The Future of the ESDP
The Urban Land Institute European Land Use Policy Forum: Spatial Planning for Future Development in the European Union, 21 januari 2004
Paris : [S.n.]
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SubjectInnovations in Spatial and Environmental Governance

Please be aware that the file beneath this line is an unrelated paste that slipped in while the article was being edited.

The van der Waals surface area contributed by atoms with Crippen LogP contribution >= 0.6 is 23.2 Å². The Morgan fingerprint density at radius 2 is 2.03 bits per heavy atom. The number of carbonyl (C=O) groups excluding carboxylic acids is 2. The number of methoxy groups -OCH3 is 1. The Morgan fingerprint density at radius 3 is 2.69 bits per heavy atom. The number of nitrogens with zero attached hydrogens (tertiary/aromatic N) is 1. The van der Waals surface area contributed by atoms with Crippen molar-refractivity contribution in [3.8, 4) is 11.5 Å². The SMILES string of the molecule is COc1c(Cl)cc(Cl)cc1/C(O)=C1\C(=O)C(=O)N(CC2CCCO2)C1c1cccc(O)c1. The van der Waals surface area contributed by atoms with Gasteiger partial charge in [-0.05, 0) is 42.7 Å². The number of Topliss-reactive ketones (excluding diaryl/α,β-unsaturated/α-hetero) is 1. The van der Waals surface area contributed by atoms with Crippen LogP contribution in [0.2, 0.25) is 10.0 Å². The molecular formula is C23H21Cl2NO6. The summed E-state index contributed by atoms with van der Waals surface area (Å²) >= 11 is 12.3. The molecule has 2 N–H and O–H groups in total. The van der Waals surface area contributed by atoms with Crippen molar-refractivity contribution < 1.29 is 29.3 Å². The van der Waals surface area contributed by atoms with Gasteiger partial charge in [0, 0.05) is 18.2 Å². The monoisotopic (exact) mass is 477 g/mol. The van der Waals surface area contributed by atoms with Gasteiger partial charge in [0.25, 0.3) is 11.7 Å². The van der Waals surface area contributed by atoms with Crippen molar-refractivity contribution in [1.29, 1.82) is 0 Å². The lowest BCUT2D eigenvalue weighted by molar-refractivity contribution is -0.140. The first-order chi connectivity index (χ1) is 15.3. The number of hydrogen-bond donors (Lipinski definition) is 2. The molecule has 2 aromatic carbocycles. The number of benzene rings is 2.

The Future of the European Spatial Development Perspective (ESDP) - Executive Summary Andreas Faludi, University of Nijmegen, The Netherlands The making of the ESDP has lasted the best part of ten years during which ministers of the member states responsible for spatial planning met to hold informal meetings, with the Committee on Spatial Development consisting of member state officials was responsible for the actual work. Stepping stones have been the 'Leipzig Principles' (1994); the 'First official draft' (1997); the 'First compete draft' (1998); and the ESDP as such adopted at Potsdam in 1999, followed by an 'Action programme' the same year. Application of the ESDP has been patchy. As far as the countries most active in promoting it are concerned, there is not much to report, but countries and regions in the periphery have been stimulated to engage in national spatial planning. The Council of Europe has generalised the ESDP to apply to the whole of the European continent, and some candidate members have formulated spatial development perspectives of their own. The most surprising impact has been in the work of the European Commission where the latter invokes ESDP principles in the administration of the Structural Funds, in the White Paper on Governance and in the Second Cohesion Report. At the same time, the Commission has ended its support for the ESDP process. Insisting that the Community had no competence in this field, whilst at the same time only too willing to obtain all the support from the Commission that they could, member states have overplayed their hands. The Commission has now set its sights on regaining control over this field, but not under the flag of spatial development. Instead, the concept in the draft Constitutional Treaty of territorial cohesion will form the umbrella under which the Commission will pursue its relevant policies. As regards the approach, the Open Method of Co-ordination (OMC) is likely to be invoked. The paper ends with a scenario of the application of OMC in formulating 'European Territorial Cohesion Strategy' pursuing (as agreed in the ESDP) polycentric development in Europe. In fact, the ESDP process has already shown features of OMC (various member states contributing to a process of mutual learning), so this would not be fundamentally new. Member states would be invited to prepare Territorial Cohesion Plans for Action forming the object of mutual reviews and of discussions at European Territorial Cohesion Forums. The Commission would hold the ring. Actors would be encouraged to explore their spatial positions, including their strengths and weaknesses. The Commission would do this on behalf of the EU, member states and others (e.g. the transnational networks emerging as a result of the Community initiative Interreg) from their perspectives. This would be a polycentric process fitting for a policy designed to promote polycentric development.
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